“I remember [when] Carmen helped a Colombian woman obtain her permanent residency after her son was murdered,” said Queens Community House Associate Executive Director Mary Abbate. “She showed true courage by going straight to the immigration office and asking them to approve the woman’s application, so that she could go to the funeral in Colombia and still come back to her family here in the U.S. Carmen has made it her mission to stop deportations, and she is a true advocate for the immigrant community.”
According to the organization, her work also involves assisting those who were targets of immigration scams get back on track, and helping refugees obtain their permanent refugee status. In addition, she has aided students who have been in the U.S. since they were toddlers to continue their education and to stay in the country they’ve known as their home.
“It’s very important to me and all of us at QCH, to help facilitate the families immigrating to the U.S. through the process, with minimal confusion and frustration,” said the Front Line Hero. “As an immigrant myself, I feel immensely passionate about the work I do helping families stay together and reunite in the U.S., knowing that many of them are coming here for a better life and future for themselves and their children, just as I did years ago.”
There are certain cases that need to be referred to an attorney, so Gutierrez said she refers some clients to lawyers at trusted organizations.
“We have a monthly immigration clinic and outreach with Legal Aid Immigration Unit attorneys and a weekly immigration clinic with the CUNY Citizenship Now attorneys; I decide which cases could benefit from an appointment with them.
“Sometimes, I provide a brief consultation and a referral to another agency specialized in the matter they need assistance in, if I feel that they are better suited to address a specific issue or concern of the client,” she explained. “It could be a family issue, such as domestic violence, or another related family issue; in this case, we could refer them to Family Justice Center, Sanctuary for Family, Family Court, etc. There are different issues that could be addressed in a phone call or an in-person consultation and we could direct them forward depending on their particular need.”
Queens offers a wide variety of resources for immigrants and Queens Community House is proud to serve that community in a multitude of ways, including library services, adult English classes in public schools for those learning English as a second language, and through local organizations dedicated to serving the borough’s communities.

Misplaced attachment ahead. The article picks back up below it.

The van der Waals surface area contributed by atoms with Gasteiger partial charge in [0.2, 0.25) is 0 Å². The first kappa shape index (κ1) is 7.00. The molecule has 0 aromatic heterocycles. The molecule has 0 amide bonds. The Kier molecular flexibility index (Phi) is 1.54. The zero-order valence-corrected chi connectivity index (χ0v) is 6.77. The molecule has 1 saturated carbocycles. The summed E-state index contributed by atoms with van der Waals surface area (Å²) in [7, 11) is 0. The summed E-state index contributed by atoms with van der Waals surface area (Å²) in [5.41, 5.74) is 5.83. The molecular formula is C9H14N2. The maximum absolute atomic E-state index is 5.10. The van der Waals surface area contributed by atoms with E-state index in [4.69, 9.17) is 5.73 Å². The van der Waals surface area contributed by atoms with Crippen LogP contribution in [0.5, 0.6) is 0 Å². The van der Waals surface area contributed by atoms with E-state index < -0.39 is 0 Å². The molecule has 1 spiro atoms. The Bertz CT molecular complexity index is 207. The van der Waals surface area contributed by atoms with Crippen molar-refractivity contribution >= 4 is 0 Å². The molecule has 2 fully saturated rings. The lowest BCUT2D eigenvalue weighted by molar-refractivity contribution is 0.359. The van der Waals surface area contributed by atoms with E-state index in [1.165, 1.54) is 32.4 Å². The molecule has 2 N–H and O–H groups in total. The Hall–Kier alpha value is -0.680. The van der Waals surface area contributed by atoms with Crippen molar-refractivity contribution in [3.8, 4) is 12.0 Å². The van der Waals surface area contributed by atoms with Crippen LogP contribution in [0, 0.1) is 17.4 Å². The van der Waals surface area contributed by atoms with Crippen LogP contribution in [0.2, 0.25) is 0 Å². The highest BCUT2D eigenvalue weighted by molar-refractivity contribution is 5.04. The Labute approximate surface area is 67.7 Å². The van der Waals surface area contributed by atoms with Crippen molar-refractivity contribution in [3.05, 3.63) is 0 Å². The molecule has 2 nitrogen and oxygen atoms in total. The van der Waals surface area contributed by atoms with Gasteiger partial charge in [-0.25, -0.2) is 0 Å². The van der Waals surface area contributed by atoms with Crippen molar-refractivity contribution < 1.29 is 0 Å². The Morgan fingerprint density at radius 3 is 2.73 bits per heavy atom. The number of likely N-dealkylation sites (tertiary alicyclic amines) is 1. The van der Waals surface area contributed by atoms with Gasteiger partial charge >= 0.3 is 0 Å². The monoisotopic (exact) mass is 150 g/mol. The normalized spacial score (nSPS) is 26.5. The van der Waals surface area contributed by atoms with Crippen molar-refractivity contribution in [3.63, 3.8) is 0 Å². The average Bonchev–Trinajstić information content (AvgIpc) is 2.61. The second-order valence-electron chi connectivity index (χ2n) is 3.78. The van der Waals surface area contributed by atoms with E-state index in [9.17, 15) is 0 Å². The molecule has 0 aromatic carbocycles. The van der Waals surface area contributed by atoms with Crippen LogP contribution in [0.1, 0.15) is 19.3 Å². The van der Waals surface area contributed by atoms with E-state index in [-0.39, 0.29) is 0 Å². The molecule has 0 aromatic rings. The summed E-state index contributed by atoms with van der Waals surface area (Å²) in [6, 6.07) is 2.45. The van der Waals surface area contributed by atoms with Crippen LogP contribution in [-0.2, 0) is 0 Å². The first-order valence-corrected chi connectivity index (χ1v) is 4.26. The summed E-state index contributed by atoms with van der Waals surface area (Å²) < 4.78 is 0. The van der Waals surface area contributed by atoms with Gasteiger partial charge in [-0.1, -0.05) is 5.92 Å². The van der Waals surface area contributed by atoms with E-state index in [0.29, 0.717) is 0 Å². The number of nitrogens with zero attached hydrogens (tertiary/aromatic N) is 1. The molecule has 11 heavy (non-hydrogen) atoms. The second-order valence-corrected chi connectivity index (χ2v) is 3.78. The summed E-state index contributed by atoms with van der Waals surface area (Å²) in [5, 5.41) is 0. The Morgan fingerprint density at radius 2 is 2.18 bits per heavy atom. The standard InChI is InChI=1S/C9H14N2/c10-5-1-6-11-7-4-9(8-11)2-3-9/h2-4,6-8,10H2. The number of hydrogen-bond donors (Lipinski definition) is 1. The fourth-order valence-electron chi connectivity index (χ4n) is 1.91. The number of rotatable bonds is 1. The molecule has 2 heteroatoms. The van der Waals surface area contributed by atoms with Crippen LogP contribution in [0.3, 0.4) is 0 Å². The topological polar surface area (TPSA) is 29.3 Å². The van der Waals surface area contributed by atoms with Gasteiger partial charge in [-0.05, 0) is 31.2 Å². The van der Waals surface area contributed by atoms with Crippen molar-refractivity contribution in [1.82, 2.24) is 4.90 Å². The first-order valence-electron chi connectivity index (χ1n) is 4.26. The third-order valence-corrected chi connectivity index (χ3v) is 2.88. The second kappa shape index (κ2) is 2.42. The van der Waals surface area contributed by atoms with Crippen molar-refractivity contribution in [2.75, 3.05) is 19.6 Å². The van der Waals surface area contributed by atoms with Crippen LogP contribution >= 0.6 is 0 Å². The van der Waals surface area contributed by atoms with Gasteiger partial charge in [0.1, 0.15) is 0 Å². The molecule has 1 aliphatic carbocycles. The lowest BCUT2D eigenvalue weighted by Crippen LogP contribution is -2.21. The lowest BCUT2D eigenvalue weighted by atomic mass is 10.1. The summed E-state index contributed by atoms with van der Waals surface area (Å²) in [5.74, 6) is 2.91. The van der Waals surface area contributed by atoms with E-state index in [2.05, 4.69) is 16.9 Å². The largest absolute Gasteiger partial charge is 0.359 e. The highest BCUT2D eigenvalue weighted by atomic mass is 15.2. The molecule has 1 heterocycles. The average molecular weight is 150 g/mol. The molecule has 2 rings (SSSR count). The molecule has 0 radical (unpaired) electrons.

According to Gutierrez, it also has a department for eviction prevention, as well as housing specialists. Even college advisers in middle and high schools in Corona, Forest Hills, Elmhurst, and Jackson Heights, to name a few. In Forest Hills, it has a special department for seniors, with two social workers, that provides activities, Meals on Wheels, and other programs.
With regard to funding for resources, it subcontracts with the Legal Aid Society and the Immigrant Opportunities Initiative. And this year, it was very lucky to receive a grant of $7,500 from an anonymous donor, said Gutierrez, who refers many clients to the Queens District Attorney’s Office for Immigration Affairs. Queens Community House also works with Queens Borough President Melinda Katz, whose office has been committed to enhancing services for immigrants and multicultural understanding across the borough, thanks in part to her Immigration Task Force initiative, which has served as a bridge between diverse immigrant communities and local government.
Recent immigrants, regardless of where they come from, can benefit from a cornucopia of resources made available to them, especially in sanctuary cities like New York. And, because so many have settled in Queens, nowhere else on the planet is that diversity reflected and celebrated more, than in “The World’s Borough,” which prides itself on the cultural richness of its immigrant communities.
“I’m very proud and happy to live in Queens, which is known to be the most diverse place in the world, and I love knowing that the work I do and the work done by everyone at QCH, is helping to make that possible and to keep that diversity thriving,” said Gutierrez.